Highlander girls eye run at state hoops title
INCLINE VILLAGE, Nev. — Taylor Redfern is a superstar, but she can’t win all the basketball games without help.
Incline’s senior co-captain has led the Highlanders in scoring in all three of her varsity seasons. She earned All-State honors and has won the Northern League offensive MVP award twice in a row.
She’s terrific, but last season was Incline’s lone scoring threat and the Highlanders lost in the 2A northern region playoffs by just 10 points to eventual state champion White Pine.
Better teams double-teamed and locked her down and the Highlanders had no answer.
It appears things have changed in 2018-19.
The 5-foot-7 guard, who last year averaged 19 points, four rebounds, three assists, the steals and three blocks per game, is surrounded by weapons and the Highlanders plan to make opponents feel the pain when they leave others open.
“Taylor is by far the best offensive player and, in my opinion, she’s the best all around player in the league,” said Highlanders sixth-year head coach Indra Winquest. “All the teams key on her and this year I think we’re going to have some options and ways to protect Taylor where teams can’t double team or box here because other girls will make them pay.”
Two freshmen — 5-3 Elisabeth Stranzl and 6-1 Brooke Gutheil — have their elder teammates excited.
Winquest said Stranzl is tough, can shoot the 3 or get to the rim and Gutheil has experience since he’s been coaching her since middle school.
“We think those two will come in and help in a lot of different ways,” Winquest said. “They are ready to play at this level.”
“We have less girls than usual, but we’ve all been playing together for a long time,” Redfern said. “We have some good underclassmen come up that we’re real excited about.”
Winquest is looking forward to putting Gutheil on the floor with 5-9 junior Serena Faulkner to enjoy some size the team hasn’t had in a few years.
Co-captain Madison Corneil rounds out the starting lineup. The 5-5 junior guard will handle the rock along with a few other teammates and is excited for what this season may hold.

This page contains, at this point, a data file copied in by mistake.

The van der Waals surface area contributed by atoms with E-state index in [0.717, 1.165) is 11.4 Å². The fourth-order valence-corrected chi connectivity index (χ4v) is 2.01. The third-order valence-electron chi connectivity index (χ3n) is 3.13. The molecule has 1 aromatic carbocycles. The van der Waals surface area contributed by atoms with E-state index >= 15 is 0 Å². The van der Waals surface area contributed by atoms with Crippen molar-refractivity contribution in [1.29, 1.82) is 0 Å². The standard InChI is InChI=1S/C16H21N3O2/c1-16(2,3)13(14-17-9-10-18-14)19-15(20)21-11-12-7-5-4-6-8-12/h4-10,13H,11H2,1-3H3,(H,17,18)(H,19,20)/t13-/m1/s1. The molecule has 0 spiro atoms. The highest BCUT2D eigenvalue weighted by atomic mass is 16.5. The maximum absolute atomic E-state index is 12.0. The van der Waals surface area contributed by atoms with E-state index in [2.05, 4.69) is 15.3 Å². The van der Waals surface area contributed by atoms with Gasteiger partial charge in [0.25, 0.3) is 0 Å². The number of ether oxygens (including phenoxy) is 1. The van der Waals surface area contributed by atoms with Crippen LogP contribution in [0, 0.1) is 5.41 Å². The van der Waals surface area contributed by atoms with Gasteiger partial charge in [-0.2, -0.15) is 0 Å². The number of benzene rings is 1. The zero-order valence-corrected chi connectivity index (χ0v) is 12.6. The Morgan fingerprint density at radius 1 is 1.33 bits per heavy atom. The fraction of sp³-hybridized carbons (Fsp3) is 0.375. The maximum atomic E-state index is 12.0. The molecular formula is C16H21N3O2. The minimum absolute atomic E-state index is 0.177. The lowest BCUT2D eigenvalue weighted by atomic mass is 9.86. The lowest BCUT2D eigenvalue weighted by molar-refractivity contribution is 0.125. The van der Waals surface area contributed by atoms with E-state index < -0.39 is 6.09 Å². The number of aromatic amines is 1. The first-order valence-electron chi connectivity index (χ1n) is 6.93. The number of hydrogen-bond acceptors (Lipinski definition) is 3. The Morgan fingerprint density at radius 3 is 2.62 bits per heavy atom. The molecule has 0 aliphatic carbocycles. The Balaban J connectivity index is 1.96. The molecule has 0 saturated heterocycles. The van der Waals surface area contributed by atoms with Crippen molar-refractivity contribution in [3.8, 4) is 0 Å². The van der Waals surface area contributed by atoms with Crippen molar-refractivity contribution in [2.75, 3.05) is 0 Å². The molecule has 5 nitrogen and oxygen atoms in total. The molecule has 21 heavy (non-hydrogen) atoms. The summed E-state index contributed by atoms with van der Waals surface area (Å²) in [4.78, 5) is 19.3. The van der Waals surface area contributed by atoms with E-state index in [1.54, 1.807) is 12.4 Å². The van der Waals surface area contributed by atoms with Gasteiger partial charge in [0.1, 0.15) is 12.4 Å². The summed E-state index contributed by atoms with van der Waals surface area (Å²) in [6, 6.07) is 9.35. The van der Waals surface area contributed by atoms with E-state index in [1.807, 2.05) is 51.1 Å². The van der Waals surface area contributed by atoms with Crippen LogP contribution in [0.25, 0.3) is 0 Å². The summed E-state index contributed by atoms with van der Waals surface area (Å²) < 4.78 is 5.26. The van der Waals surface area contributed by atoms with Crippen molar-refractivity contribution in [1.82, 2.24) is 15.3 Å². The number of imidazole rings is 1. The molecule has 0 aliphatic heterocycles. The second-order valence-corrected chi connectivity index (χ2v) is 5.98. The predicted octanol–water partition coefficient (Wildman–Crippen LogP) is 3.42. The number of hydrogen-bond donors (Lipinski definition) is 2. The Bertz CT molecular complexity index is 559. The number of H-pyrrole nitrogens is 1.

“We have a lot of good ball handlers and more size this year which is good because we usually have a real small team,” Corneil said. “We’re in pretty good shape. I expect us to do well. With the new talent, they bring different aspects. We will have more than one dynamic.”
There are just nine on the roster, but “they can all play and will all contribute,” said Winquest, who loves his options on the bench including defensive specialist junior Kate Tong, senior Carolyn Eppolito who started every game last season, senior Ava Laurie, who can drain jumpers from beyond the arc and junior Jackie Schwartz.
“We don’t have a lot of depth but the girls coming off the bench are strong,” Winquest said.
The biggest roadblocks in the way of Incline achieving its goal this year of earning one of the top two seeds in the northern region playoffs are usual suspects White Pine, Battle Mountain, Pershing County and Yerington, who Incline beat 50-46 in the first round last year.
Improvement, more size and two future star freshmen, has Incline thinking it has the right mix to make a run at the Nevada 2A state title.
“I think we have the total package this year and we’re hoping for good health and decent weather on game days,” said Winquest, who remembers past winters essentially ruining seasons due to crazy amounts of make up games in little time. “So far we’re liking what we’re seeing. We want to get out and push the ball but we also want to get back on defense and try to make teams shoot jump shots and not beat us down low. We’re looking to better on the boards. If we can protect the rim we’ll be a really hard team to beat.”
The Highlanders season kicked off with a 52-11 victory Tuesday night against Sierra Lutheran in Carson City. League play begins Dec. 11 at Yerington.
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“Let Them Play,” rallies are taking place across California with a mission to bring back high school and youth sports.